You also get 1000 experience points to spend on your character in order to flesh-out his background a little. For those of you familiar with other systems in the range a Space Marine has basically spent 12000 XP before he even starts so is far superior to any starting character from Dark Heresy or Rogue Trader. There are a number of advance tables that your character can pick from to spend his points but that's a discussion for another time.

Stage 5: Starting Equipment.

Deathwatch Marines have a set of war-gear appropriate to their speciality that they can take on any mission as standard. Anything else will need to be requested from the armoury before the beginning of missions. Everybody gets Power Armour, a Bolt Pistol, 3 Frag Grenades, 3 Krak Grenades, a Combat Knife, Repair Cement (used to patch up holes in armour during missions) and a Chapter Trapping (a small item with minor benefits appropriate to your chapter). Each speciality then gets additional gear as appropriate (Assault Marines gets a Jump Pack and a Chainsword, Devastators get a Heavy Bolter, etc.).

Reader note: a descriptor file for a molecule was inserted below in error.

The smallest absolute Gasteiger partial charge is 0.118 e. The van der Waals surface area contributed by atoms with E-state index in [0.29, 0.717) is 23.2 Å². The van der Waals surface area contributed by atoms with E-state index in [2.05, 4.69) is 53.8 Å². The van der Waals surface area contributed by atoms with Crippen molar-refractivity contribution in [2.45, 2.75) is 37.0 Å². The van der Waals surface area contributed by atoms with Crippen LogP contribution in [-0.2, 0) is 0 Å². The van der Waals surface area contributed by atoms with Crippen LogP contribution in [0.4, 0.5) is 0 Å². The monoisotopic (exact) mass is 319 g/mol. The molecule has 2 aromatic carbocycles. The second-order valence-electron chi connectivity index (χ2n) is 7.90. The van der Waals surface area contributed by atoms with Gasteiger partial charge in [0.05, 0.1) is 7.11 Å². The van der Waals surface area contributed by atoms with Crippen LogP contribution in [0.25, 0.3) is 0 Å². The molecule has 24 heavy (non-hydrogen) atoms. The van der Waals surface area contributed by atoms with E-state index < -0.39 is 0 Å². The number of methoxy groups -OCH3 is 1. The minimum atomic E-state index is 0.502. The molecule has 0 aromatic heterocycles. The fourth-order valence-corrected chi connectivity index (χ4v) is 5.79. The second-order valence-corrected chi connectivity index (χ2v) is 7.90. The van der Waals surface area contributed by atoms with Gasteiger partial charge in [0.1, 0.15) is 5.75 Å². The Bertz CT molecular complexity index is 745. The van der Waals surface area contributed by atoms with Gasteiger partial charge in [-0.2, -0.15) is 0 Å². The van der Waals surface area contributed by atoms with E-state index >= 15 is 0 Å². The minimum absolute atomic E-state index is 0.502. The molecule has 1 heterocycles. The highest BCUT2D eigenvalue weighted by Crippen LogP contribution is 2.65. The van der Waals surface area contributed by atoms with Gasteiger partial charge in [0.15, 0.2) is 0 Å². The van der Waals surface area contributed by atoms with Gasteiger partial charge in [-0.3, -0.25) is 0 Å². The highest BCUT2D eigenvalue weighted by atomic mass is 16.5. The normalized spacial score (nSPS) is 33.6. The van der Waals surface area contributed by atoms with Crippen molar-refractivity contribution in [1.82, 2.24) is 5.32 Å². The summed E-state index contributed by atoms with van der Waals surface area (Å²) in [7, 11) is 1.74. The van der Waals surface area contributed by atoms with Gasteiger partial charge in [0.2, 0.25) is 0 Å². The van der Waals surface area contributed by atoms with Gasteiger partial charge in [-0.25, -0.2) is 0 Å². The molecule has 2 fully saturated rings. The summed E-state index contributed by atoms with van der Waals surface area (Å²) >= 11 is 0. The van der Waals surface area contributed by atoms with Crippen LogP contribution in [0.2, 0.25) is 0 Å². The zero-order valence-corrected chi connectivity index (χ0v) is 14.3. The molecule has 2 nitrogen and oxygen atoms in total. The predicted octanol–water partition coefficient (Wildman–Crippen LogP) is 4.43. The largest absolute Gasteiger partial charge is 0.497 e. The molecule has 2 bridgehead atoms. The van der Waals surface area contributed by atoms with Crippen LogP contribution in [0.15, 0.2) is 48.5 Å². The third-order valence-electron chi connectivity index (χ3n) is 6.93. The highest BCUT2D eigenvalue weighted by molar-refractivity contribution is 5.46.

Stage 6: Characters Life.
This is the stage in which you fill out the characters appearance, personal beliefs and all that Role-playing stuff ;-)

Okay, I think that's enough for now. I'll go into more detail about some of the game mechanics next time.

Thoughts and comments are (as usual) most welcome.